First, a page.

Negative Concord in Levantine Arabic (Click here to download PDF)

Abstract: This dissertation is a study of negative concord in Levantine Arabic (Israel/Palestine, Jordan, Lebanon, Syria), where negative concord is defined as the failure of an n-word to express negative meaning distinctly when in syntagm with another negative expression. A set of n-words is identified, including the "never-words" ʔɛbadan (Arabic أبداً) and bɪlmarra (Arabic بالمرّة) “never, not once, not at all,” the negative minimizers hawa (Arabic هوا) and qɛšal (Arabic قشل) “nothing,” and the negative scalar focus particle wala (Arabic ولا) “not (even) (one), not a (single).” Each can be used to express negation in sentence fragments and other constructions with elliptical interpretations, such as gapping and sub-sentential constituent coordination. Beyond that, the three categories differ syntactically and semantically. I present analyses of these expressions that treat them as having different morphological and semantic properties. The data support an ambiguity analysis for wala-phrases, and a syntactic analysis of it with never-words, indicating that a single, uniform theory of negative concord should be rejected for Levantine Arabic.

The dissertation is the first such work to explicitly identify negative concord in Levantine Arabic, and to provide a detailed survey and analysis of it. The description includes subtle points of variation between regional varieties of Levantine, as well as in depth analysis of the usage of n-words. It also adds a large new data set to the body of data that has been reported on negative concord, and have several implications for theories on the subject. The dissertation also makes a contribution to computational linguistics as applied to Arabic, because the analyses are couched in Combinatory Categorial Grammar, a formalism that is used both for linguistic theorizing as well as for a variety of practical applications, including text parsing and text generaration. The semantic generalizations reported here are also important for practical computational tasks, because they provide a way to correctly calculate the negative or positive polarity of utterances in a negative concord language, which is essential for computational tasks such as machine translation or sentiment analysis.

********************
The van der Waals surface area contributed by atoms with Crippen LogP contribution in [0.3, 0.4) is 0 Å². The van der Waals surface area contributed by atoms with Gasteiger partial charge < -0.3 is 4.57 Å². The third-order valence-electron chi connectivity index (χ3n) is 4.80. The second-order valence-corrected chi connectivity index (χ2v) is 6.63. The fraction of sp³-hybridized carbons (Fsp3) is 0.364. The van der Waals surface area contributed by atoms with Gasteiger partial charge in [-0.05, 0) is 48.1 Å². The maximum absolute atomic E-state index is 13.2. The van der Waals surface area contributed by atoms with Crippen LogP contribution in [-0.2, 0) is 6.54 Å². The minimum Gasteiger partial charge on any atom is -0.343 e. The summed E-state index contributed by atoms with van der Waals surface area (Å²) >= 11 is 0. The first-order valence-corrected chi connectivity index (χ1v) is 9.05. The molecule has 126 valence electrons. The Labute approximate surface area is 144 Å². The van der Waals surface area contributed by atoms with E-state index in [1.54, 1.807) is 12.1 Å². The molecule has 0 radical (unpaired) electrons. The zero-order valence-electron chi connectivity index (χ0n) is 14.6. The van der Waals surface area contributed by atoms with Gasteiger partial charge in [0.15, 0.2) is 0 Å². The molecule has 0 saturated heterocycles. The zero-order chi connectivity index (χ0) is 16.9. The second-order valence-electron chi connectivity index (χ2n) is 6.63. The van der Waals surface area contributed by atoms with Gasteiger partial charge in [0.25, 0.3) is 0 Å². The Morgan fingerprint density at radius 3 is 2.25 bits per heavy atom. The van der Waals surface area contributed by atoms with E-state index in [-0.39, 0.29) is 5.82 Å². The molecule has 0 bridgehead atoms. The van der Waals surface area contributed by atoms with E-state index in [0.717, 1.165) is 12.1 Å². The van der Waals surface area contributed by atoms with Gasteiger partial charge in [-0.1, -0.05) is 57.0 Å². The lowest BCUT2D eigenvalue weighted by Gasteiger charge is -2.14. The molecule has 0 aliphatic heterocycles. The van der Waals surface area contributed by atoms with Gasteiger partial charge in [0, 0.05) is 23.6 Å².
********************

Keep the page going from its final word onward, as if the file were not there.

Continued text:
Bibliographic Info:

Hoyt, Frederick M. (2010). Negative Concord in Levantine Arabic. PhD Dissertation, University of Texas at Austin.

Bibtex: @PHDTHESIS{hoyt:diss:2010, author = {Hoyt, Frederick M}, title = {Negative Concord in Levantine Arabic}, school = {University of Texas at Austin}, year = {2010}, }

Cited by:

al-Qassas, A. (2012). The Morpho-Syntax and Pragmatics of Levantine Arabic Negation: A Synchronic and Diachronic Analysis. PhD thesis, Indiana University. [Citations on pp.80, 93]

al-Sarayreh, A. (2012), The Licensing of Negative Sensitive Items in Jordanian Arabic. PhD thesis, University of Kansas. [Citations on pp. 4, 7, 9, 10-11, 14, 65, 68, 152, 191-192, 245, 247]

Winans, L. (2012), Alternative Disjunctions in Egyptian Arabic. Master’s thesis, University of Southern California. [Citations on pp.43-44]

Zeldes, A. (2012), "Is Modern Hebrew Standard Average European? The View from European," Linguistic Typology 17(3). To appear. [Citation on p.206]

Steedman, M. (2011), Taking Scope, MIT Press. [Citation on p.198]